By Rep. Luis Moscoso
Fifty years ago, I was in 8th grade watching these historic events as they unfolded on TV. And I was paying attention because my parents were concerned about the civil rights movement and what was happening in this country.
My father, a Peruvian immigrant who came to the U.S. to attend college in the late 1940s, married my mother, a fourth- generation Hawkeye, whose mostly German ancestors had settled in Iowa before the Civil War. My parents worked hard to realize their American Dream and instilled in me the belief that everyone -- regardless of heritage -- should enjoy the same opportunities our democracy promises but are as yet not fully realized for all.
One consequence of that first March on Washington was the federal Voting Rights Act of 1965, an historic and transformational law. Today, as we reflect on our nation's struggle to eradicate the obstructions to minority voting rights that endured for a century after the end of the Civil War, we recognize that we've come a long way. There's no denying that the Voting Rights Act has been successful in expanding minority participation, but can we assure that it has done enough?
Just recently, the Supreme Court struck down Section 4 of the Voting Rights Act. Up until last June, this preclearance rule determined which states needed federal approval before changing any voting laws. It was a key piece of the federal law specifically included to protect and uphold the voting rights of all people regardless of race and ethnicity.
Only one week later, North Carolina Republicans proposed a number of changes to their voting laws that one week earlier would have required approval from the federal government. The aim was to suppress minority voting. And, sure enough, those measures were passed and enacted in that state.
Earlier this month, former Secretary of State Hilary Clinton said that if the Voting Rights Act is not fixed, "citizens will be disenfranchised, victimized by the law instead of served by it."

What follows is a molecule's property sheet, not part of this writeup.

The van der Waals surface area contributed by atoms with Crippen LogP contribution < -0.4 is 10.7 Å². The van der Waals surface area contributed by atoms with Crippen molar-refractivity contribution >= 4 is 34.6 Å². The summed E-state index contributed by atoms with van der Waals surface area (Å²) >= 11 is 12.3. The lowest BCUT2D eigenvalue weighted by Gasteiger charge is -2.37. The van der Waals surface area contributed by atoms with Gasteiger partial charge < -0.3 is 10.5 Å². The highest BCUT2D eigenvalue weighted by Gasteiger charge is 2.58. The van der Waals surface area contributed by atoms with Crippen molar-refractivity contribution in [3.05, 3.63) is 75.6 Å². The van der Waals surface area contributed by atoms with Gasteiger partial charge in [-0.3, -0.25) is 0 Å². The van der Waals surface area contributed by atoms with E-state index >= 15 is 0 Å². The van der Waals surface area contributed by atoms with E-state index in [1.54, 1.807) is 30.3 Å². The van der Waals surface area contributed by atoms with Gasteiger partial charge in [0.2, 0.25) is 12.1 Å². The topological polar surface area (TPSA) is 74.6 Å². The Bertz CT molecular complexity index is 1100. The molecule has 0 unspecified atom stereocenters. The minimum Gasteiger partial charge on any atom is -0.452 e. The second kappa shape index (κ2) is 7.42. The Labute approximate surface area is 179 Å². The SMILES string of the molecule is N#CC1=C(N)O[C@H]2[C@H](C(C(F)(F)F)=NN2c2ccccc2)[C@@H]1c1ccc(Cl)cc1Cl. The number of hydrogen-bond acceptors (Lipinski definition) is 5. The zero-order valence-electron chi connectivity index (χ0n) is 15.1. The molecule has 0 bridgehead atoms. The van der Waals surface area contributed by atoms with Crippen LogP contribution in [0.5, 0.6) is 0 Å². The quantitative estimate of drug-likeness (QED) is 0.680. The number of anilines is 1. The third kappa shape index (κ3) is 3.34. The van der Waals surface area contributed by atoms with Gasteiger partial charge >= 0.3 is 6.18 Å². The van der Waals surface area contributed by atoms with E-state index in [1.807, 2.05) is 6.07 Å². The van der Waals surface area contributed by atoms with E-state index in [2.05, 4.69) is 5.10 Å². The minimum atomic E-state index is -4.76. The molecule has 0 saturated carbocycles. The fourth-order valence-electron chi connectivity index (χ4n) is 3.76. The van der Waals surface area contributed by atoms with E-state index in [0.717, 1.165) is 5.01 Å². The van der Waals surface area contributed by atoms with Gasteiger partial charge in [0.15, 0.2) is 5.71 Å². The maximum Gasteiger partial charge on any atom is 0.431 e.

She's absolutely right, and the problem is not limited to North Carolina. In fact, more than 80 bills restricting voting rights have been introduced in 31 states so far this year.
More than 80 bills is nothing short of appalling.
Fortunately, here in Washington, we are steering toward the opposite direction because we believe every vote should count and our government must be accountable to every citizen. Here in Washington, we believe everyone should have a voice.
After the Supreme Court ruling and North Carolina's new voting laws, now more than ever it is up to the states to take the necessary steps to ensure the voices of every ethnic minority are heard in every election.
And that's why I and some of my colleagues in the Legislature will continue fighting to get HB1413, the Washington State Voting Rights Act, a bill I am prime sponsor of, passed.
The purpose of my legislation is really very simple, all we want is to make sure that:
•All voices are heard in local elections.
Everyone has a fair chance to be represented.
Everyone has a fair chance to elect candidates of their choice.
Specifically, this bill would provide a solution where broken elections systems exclude communities from a fair chance at representation.
Make no mistake: the Washington Voting Rights Act does not mandate any particular voting system. It merely allows the problem of voter exclusion to be solved in ways to give every individual an equal opportunity to elect candidates of their choice.
Let's work together to lift every voice and make every vote count.
We march together to make our own history here. To protect our Voting Rights that empowers us to represent ourselves in a democratic process. Living and working freely in a society that prizes human dignity along with human rights.
Rep. Luis Moscoso (D-Mountlake Terrace) represents the first legislative district and serves as vice chair of the House Transportation Committee.
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